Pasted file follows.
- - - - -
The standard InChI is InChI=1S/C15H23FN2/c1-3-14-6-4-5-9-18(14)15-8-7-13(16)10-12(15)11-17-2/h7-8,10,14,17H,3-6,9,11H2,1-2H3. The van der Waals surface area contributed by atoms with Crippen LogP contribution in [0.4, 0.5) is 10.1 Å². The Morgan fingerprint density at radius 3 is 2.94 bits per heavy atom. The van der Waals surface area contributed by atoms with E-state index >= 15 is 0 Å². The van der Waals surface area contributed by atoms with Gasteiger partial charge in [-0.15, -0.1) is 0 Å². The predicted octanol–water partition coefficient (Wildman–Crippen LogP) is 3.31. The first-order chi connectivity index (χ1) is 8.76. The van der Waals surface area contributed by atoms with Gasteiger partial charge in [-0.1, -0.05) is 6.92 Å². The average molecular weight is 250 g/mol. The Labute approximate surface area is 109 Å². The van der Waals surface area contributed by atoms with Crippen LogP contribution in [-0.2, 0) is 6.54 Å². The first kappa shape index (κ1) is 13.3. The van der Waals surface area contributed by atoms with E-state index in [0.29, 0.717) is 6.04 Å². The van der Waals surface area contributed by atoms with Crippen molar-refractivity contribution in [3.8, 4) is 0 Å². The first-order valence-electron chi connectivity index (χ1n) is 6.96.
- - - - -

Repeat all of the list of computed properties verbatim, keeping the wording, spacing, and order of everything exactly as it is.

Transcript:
The standard InChI is InChI=1S/C15H23FN2/c1-3-14-6-4-5-9-18(14)15-8-7-13(16)10-12(15)11-17-2/h7-8,10,14,17H,3-6,9,11H2,1-2H3. The van der Waals surface area contributed by atoms with Crippen LogP contribution in [0.4, 0.5) is 10.1 Å². The Morgan fingerprint density at radius 3 is 2.94 bits per heavy atom. The van der Waals surface area contributed by atoms with E-state index >= 15 is 0 Å². The van der Waals surface area contributed by atoms with Gasteiger partial charge in [-0.15, -0.1) is 0 Å². The predicted octanol–water partition coefficient (Wildman–Crippen LogP) is 3.31. The first-order chi connectivity index (χ1) is 8.76. The van der Waals surface area contributed by atoms with Gasteiger partial charge in [-0.1, -0.05) is 6.92 Å². The average molecular weight is 250 g/mol. The Labute approximate surface area is 109 Å². The van der Waals surface area contributed by atoms with Crippen LogP contribution in [-0.2, 0) is 6.54 Å². The first kappa shape index (κ1) is 13.3. The van der Waals surface area contributed by atoms with E-state index in [0.29, 0.717) is 6.04 Å². The van der Waals surface area contributed by atoms with Crippen molar-refractivity contribution in [3.8, 4) is 0 Å². The first-order valence-electron chi connectivity index (χ1n) is 6.96.